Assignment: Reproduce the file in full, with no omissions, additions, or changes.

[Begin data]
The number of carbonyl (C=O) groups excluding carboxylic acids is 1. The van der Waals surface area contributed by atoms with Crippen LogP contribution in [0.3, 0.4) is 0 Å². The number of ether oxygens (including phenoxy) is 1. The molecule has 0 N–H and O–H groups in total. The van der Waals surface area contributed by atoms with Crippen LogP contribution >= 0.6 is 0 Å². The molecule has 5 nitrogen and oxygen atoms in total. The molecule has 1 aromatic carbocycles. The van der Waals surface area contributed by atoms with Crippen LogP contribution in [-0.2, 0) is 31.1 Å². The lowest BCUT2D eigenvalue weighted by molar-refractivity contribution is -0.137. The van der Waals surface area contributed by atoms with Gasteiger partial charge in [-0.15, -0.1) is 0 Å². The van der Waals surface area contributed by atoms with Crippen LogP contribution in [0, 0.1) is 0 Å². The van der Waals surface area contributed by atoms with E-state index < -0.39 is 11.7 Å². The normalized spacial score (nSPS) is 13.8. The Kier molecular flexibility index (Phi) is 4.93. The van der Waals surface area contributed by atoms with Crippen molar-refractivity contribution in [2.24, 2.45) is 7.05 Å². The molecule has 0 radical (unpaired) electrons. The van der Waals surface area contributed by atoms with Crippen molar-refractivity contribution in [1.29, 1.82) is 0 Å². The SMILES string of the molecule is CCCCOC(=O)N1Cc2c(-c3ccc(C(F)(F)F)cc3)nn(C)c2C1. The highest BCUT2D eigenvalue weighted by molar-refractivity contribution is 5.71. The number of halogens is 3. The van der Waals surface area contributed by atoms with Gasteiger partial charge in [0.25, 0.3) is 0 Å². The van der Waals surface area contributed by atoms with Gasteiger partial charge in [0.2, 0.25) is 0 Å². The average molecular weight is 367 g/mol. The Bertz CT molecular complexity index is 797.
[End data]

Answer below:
The number of carbonyl (C=O) groups excluding carboxylic acids is 1. The van der Waals surface area contributed by atoms with Crippen LogP contribution in [0.3, 0.4) is 0 Å². The number of ether oxygens (including phenoxy) is 1. The molecule has 0 N–H and O–H groups in total. The van der Waals surface area contributed by atoms with Crippen LogP contribution >= 0.6 is 0 Å². The molecule has 5 nitrogen and oxygen atoms in total. The molecule has 1 aromatic carbocycles. The van der Waals surface area contributed by atoms with Crippen LogP contribution in [-0.2, 0) is 31.1 Å². The lowest BCUT2D eigenvalue weighted by molar-refractivity contribution is -0.137. The van der Waals surface area contributed by atoms with Gasteiger partial charge in [-0.15, -0.1) is 0 Å². The van der Waals surface area contributed by atoms with Crippen LogP contribution in [0, 0.1) is 0 Å². The van der Waals surface area contributed by atoms with E-state index < -0.39 is 11.7 Å². The normalized spacial score (nSPS) is 13.8. The Kier molecular flexibility index (Phi) is 4.93. The van der Waals surface area contributed by atoms with Crippen molar-refractivity contribution in [2.24, 2.45) is 7.05 Å². The molecule has 0 radical (unpaired) electrons. The van der Waals surface area contributed by atoms with Crippen molar-refractivity contribution in [1.29, 1.82) is 0 Å². The SMILES string of the molecule is CCCCOC(=O)N1Cc2c(-c3ccc(C(F)(F)F)cc3)nn(C)c2C1. The highest BCUT2D eigenvalue weighted by molar-refractivity contribution is 5.71. The number of halogens is 3. The van der Waals surface area contributed by atoms with Gasteiger partial charge in [0.25, 0.3) is 0 Å². The van der Waals surface area contributed by atoms with Gasteiger partial charge in [0.2, 0.25) is 0 Å². The average molecular weight is 367 g/mol. The Bertz CT molecular complexity index is 797.